When I read [Sebastian Horsley’s] Dandy in the Underworld I came out of its dark humor and melancholy sadness left with questions that I wanted answered. I wondered how someone so honest, sympathetic and full of wit could just throw himself into the abyss of misery; there had to be something buried beneath. [Jasun’s Paper Tiger] demystified the facade behind his brother’s antics with astonishing honesty.
There is a mythic narrative or archetypal blueprint concealed beneath the surface of our lives. It drives us without our being aware of it. It pulls our strings. If we dig deep enough beneath the surface details of our lives, we may get to see those strings. If we approach the abstract core of our being, we will find that we are not the person we thought we were, that we have been living a myth without knowing it. Myths are maps of the collective psyche. As individuals, we are like holographic fragments of that psyche. In a searing exploration of his relationship to his brother (the late artist Sebastian Horsley), Jasun Horsley strips bare his and his brother’s childhood history to reveal the mythic bones of an age-long struggle between siblings: as old as the story of Cain and Abel.
A review from the Ungoogleable Michelangelo:
Quick and breezy read, unpretentious and honest, but a deep and felt reflection, seemingly effortless in its clarity. Full of Jasun’s typical self-reflective insights and analysis, elegant pattern perception, poetic observations, and artful composition–Now imbued with bizarre, iconic pop-byzantine illustrations, as well!
His penmanship draws a mythic bloodline in ink that outlines the existential scenes of a crime, uncommitted to paper ~ The Brother’s omission of The Other Brother from his biography, save a stanza or two.
As usual, the author examines himself in relation (and retaliation) to the forces that have influenced and formed his self-perception, exfoliating layers of dead (s)kin, in an attempt to reset the etch-a-sketch of his conditioning, and address the vestiges of The Other within The Self.
In turn, it offers the reader a glimpse into the surface of a universal (insert-your-own-story-here) mirror. In the end all that remains standing are the unquestioned instruments with which the dissection has been executed–mainly Freudian and Jungian psycho-analytical tools that reduce the paper tiger to oedipal ash, with mythic smoke-signals rising up from the noise.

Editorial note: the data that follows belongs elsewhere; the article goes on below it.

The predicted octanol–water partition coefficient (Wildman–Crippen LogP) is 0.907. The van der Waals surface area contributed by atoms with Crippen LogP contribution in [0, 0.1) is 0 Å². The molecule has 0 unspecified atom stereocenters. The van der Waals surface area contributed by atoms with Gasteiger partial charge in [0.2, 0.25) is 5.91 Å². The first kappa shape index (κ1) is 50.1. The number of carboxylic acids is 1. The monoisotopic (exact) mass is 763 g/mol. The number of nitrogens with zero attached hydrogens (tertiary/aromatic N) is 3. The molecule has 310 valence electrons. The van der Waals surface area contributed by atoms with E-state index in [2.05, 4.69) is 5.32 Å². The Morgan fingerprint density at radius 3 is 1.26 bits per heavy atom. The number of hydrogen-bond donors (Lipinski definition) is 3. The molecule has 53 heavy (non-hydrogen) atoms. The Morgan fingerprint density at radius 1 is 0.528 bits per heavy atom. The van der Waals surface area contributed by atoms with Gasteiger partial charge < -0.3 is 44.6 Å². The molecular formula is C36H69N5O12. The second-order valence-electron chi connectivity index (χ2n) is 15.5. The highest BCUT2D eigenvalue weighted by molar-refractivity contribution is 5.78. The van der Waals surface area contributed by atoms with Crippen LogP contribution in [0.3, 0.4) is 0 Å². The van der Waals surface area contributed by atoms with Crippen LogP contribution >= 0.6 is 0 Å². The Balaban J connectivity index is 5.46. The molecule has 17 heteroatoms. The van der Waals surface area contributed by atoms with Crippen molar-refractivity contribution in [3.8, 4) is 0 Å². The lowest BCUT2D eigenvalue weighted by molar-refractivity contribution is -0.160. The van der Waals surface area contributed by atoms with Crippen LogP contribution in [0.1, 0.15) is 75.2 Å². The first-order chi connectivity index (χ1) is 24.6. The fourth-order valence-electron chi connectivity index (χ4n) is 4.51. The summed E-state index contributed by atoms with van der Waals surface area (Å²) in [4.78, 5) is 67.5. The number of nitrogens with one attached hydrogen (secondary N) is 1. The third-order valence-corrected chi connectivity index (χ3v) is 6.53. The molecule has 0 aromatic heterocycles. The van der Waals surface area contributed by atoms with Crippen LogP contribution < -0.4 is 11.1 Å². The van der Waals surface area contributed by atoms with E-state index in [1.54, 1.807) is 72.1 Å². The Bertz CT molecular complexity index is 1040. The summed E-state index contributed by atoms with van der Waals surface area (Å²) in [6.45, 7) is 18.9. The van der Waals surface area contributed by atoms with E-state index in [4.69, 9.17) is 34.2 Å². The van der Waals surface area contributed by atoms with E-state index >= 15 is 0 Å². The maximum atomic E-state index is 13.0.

Of Cain & Abel, Christ & Lucifer, Horsley & Horus, (Ja)Son & Set.
Jasun authors an autopsy. Sharp and cutting, this author’s pen stabs at his subject to give the brother a taste of his own poison/medicine, injecting his impenetrable defenses with Truth, in hopes of healing the sores of Sorcery inflicted by this sibling’s influence. The stark contrast between the two Horsleys in reaction to their upbringing is striking and archetypal–one focused on perfecting a revered venereal veneer that parades his wounds around as if they were adornments, while the other digs deep into the wounds to conjure an inner top-hat to tip, as if wounds were rabbit-holes and underworlds were wonderlands. In a beautifully staged role reversal, like the hunter and the hunted–two go in, one comes out–the victim and the victor are made one in acknowledgment of their complicity in the co-creative destructivity of one and other.
They tip their respective hats, and go their separate ways, into the Sun/Set.
“what can I tell you, my brother, my killer
what can I possibly say
I guess that I miss you
I guess I forgive you
I’m glad you stood in my way”